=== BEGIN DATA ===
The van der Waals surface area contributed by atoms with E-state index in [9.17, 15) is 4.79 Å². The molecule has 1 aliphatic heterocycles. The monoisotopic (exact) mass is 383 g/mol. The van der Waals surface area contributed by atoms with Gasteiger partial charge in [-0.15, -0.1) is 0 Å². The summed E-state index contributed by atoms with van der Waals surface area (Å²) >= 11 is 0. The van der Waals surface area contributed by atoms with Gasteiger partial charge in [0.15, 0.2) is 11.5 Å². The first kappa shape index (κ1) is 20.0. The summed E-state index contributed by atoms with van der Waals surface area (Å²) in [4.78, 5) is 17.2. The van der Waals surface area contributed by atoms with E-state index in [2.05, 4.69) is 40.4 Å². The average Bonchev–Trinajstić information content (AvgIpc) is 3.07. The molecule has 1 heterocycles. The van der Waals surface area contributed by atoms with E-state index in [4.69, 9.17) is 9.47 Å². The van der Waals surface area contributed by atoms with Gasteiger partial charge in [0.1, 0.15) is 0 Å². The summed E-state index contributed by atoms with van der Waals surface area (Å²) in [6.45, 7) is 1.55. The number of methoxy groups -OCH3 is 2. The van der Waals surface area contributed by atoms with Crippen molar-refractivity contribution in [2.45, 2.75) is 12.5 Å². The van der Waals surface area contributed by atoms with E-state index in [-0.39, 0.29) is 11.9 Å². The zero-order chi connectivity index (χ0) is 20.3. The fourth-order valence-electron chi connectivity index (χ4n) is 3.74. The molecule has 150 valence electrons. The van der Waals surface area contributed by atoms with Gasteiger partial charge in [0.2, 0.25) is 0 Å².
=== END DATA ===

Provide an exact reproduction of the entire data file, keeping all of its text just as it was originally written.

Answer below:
The van der Waals surface area contributed by atoms with E-state index in [9.17, 15) is 4.79 Å². The molecule has 1 aliphatic heterocycles. The monoisotopic (exact) mass is 383 g/mol. The van der Waals surface area contributed by atoms with Gasteiger partial charge in [-0.15, -0.1) is 0 Å². The summed E-state index contributed by atoms with van der Waals surface area (Å²) >= 11 is 0. The van der Waals surface area contributed by atoms with Gasteiger partial charge in [0.15, 0.2) is 11.5 Å². The first kappa shape index (κ1) is 20.0. The summed E-state index contributed by atoms with van der Waals surface area (Å²) in [4.78, 5) is 17.2. The van der Waals surface area contributed by atoms with E-state index in [2.05, 4.69) is 40.4 Å². The average Bonchev–Trinajstić information content (AvgIpc) is 3.07. The molecule has 1 heterocycles. The van der Waals surface area contributed by atoms with E-state index in [4.69, 9.17) is 9.47 Å². The van der Waals surface area contributed by atoms with Gasteiger partial charge in [0.1, 0.15) is 0 Å². The summed E-state index contributed by atoms with van der Waals surface area (Å²) in [6.45, 7) is 1.55. The number of methoxy groups -OCH3 is 2. The van der Waals surface area contributed by atoms with Crippen molar-refractivity contribution in [2.45, 2.75) is 12.5 Å². The van der Waals surface area contributed by atoms with E-state index in [-0.39, 0.29) is 11.9 Å². The zero-order chi connectivity index (χ0) is 20.3. The fourth-order valence-electron chi connectivity index (χ4n) is 3.74. The molecule has 150 valence electrons. The van der Waals surface area contributed by atoms with Gasteiger partial charge in [0.2, 0.25) is 0 Å².